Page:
US5073151 *Oct 30, 1989Dec 17, 1991Shimano Industrial Co., Ltd.Multi-speed sprocket assembly for bicycle
US5123878 *Jan 16, 1991Jun 23, 1992Shimano Industrial Company LimitedMultistage sprocket assembly
US5133695 *Feb 13, 1990Jul 28, 1992Maeda Industries, Ltd.Bicycle multiple chainwheel
US5154674 *Apr 25, 1990Oct 13, 1992Borg-Warner Automotive Transmission & Engine Components CorporationPower transmission chain constructed with asymmetrical links
US5162022 *Sep 13, 1991Nov 10, 1992Maeda Industries, Ltd.Multiple sprocket assembly for bicycle
US5163826 *Oct 23, 1990Nov 17, 1992Cozens Eric ECrescent gear pump with hypo cycloidal and epi cycloidal tooth shapes
US5318483 *May 14, 1993Jun 7, 1994American Longwall Face Conveyors, Inc.Sprocket with asymmetrical teeth for mining conveyors
US5397278 *Jun 28, 1994Mar 14, 1995Tsubakimoto Chain Co.Sprocket for roller chain
US5437582 *Apr 4, 1994Aug 1, 1995Campagnolo S.R.L.Sprocket assembly for bicycles
US5503598 *Sep 12, 1994Apr 2, 1996Fichtel & Sachs AgDerailleur arrangement, in particular for bicycles
USRE30018 *May 5, 1978Jun 5, 1979Caterpillar Tractor Co.Sprocket member configuration
SU515906A1 * Title not available
SU595565A1 * Title not available
Non-Patent Citations
Reference
1 *DE vol. 46, Mechanical Design and Synthesis ASME 1992, entitled On The Dynamic Analysis Of Roller Chain Drives: Part 1 Theory. (pp. 431 439).
2DE-vol. 46, Mechanical Design and Synthesis ASME 1992, entitled "On The Dynamic Analysis Of Roller Chain Drives: Part 1--Theory." (pp. 431-439).
3International Standard ISO 606:1994(E), entitled "Short-pitch transmission precision roller chains and chain wheels." (19 pgs.).
4 *International Standard ISO 606:1994(E), entitled Short pitch transmission precision roller chains and chain wheels. (19 pgs.).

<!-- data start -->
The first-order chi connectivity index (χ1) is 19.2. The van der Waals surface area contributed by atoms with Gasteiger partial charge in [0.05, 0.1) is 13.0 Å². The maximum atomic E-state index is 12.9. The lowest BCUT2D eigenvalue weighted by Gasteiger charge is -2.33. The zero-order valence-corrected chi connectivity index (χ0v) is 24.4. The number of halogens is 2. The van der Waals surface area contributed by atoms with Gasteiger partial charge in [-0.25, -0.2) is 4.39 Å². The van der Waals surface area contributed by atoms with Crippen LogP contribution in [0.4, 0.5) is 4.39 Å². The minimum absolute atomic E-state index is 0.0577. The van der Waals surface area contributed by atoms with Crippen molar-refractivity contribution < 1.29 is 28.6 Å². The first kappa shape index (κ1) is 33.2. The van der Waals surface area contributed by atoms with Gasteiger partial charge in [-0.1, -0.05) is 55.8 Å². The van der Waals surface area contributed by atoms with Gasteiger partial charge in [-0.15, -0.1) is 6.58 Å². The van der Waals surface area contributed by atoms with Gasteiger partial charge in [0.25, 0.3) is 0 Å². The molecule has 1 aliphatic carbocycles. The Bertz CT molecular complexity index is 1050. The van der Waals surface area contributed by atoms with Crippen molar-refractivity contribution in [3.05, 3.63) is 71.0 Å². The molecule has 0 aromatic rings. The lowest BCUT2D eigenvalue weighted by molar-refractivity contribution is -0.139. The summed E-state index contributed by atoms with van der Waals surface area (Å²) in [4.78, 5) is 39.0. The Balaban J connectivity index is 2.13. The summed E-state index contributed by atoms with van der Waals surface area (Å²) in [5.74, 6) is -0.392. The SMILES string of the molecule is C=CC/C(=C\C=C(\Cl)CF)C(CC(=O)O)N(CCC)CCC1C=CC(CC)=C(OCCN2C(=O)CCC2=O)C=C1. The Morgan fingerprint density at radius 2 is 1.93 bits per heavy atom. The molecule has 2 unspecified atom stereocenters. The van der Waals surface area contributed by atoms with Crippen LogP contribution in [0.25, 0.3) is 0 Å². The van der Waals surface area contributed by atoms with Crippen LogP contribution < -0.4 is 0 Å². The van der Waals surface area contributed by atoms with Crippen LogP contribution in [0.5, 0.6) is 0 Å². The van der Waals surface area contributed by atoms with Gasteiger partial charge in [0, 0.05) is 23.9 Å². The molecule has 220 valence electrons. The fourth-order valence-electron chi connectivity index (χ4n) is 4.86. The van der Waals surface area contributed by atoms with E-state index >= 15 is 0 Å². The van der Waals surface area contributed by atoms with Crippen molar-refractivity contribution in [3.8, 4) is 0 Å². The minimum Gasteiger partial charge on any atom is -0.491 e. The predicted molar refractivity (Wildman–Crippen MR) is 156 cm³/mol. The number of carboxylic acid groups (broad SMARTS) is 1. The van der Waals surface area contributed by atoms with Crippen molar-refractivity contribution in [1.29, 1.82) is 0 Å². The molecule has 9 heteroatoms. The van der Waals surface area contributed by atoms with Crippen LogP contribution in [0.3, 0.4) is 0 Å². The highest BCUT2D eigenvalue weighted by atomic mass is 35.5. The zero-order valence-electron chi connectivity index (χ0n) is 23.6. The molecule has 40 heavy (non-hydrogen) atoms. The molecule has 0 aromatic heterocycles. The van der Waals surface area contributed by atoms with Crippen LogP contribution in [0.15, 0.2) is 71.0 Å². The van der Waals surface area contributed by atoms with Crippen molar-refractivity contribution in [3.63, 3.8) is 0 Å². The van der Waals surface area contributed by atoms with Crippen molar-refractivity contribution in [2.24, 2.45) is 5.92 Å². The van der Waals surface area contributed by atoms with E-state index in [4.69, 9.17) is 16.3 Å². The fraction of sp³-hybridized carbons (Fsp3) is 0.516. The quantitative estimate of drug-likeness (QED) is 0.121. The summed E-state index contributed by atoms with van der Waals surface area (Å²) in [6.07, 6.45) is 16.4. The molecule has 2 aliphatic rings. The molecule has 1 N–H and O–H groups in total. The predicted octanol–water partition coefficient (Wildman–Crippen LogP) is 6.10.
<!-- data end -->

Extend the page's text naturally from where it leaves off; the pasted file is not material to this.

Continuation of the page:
Referenced by
Citing PatentFiling datePublication dateApplicantTitle
US5997424 *Mar 26, 1999Dec 7, 1999Cloyes Gear And Products, Inc.Random engagement roller chain sprocket with staged meshing and root relief to provide improved noise characteristics
US6155943 *Sep 15, 1998Dec 5, 2000Borgwarner Inc.Randomized sprocket for roller chain
US6213905Jul 30, 1999Apr 10, 2001Borgwarner Inc.Roller chain sprockets oriented to minimize strand length variation
US6415532Jul 31, 2000Jul 9, 2002The Toro CompanyDrive sprocket for a roller chain for material removal implement
US6736744Nov 1, 2000May 18, 2004Borgwarner, Inc.Roller chain sprocket for preventing substantially radial impact with chain rollers
US6761657 *Dec 4, 2001Jul 13, 2004Cloyes Gear And Products, Inc.Roller chain sprocket with added chordal pitch reduction
US7125356 *Nov 6, 2001Oct 24, 2006Borgwarner Inc.Tension-reducing random sprocket
US7416500Apr 1, 2004Aug 26, 2008Cloyes Gear And Products, Inc.Random engagement roller chain sprocket and timing chain system including same
US7654925Jul 10, 2006Feb 2, 2010Borgwarner Inc.Tension-reducing random sprocket
US7740555Oct 14, 2005Jun 22, 2010Borgwarner Inc.Sprocket tooth profile for a roller or bush chain
US7866292Mar 26, 2008Jan 11, 2011AES Industries IncApparatus and methods for continuous variable valve timing
US8066602Dec 18, 2009Nov 29, 2011Borgwarner Inc.Tension-reducing random sprocket
US8070240 *Dec 18, 2008Dec 6, 2011Caterpillar Inc.Sprocketed drive assembly for track-type machine
US8430775 *Dec 26, 2007Apr 30, 2013Borgwarner Inc.Multiple tension reducing sprockets in a chain and sprocket system
US8641565 *May 9, 2008Feb 4, 2014Cloyes Gear And Products, Inc.Inverted tooth chain sprocket with frequency modulated meshing
US20100227720 *Feb 24, 2009Sep 9, 2010Borgwarner Inc.Sprocket randomization for enhanced nvh control
US20100292038 *Dec 26, 2007Nov 18, 2010Borgwarner Inc.Multiple Tension Reducing Sprockets in a Chain and Sprocket System
US20130345006 *Jun 21, 2012Dec 26, 2013Tai-Her YangChainwheel Enabling Positive Rotational Transmission and Reverse Rotational Sliding Features
EP1203902A2Oct 8, 2001May 8, 2002BorgWarner Inc.Roller chain sprocket for preventing substantially radial impact with chain rollers
EP1308646A2 *Nov 4, 2002May 7, 2003BorgWarner Inc.Tension-reducing random sprocket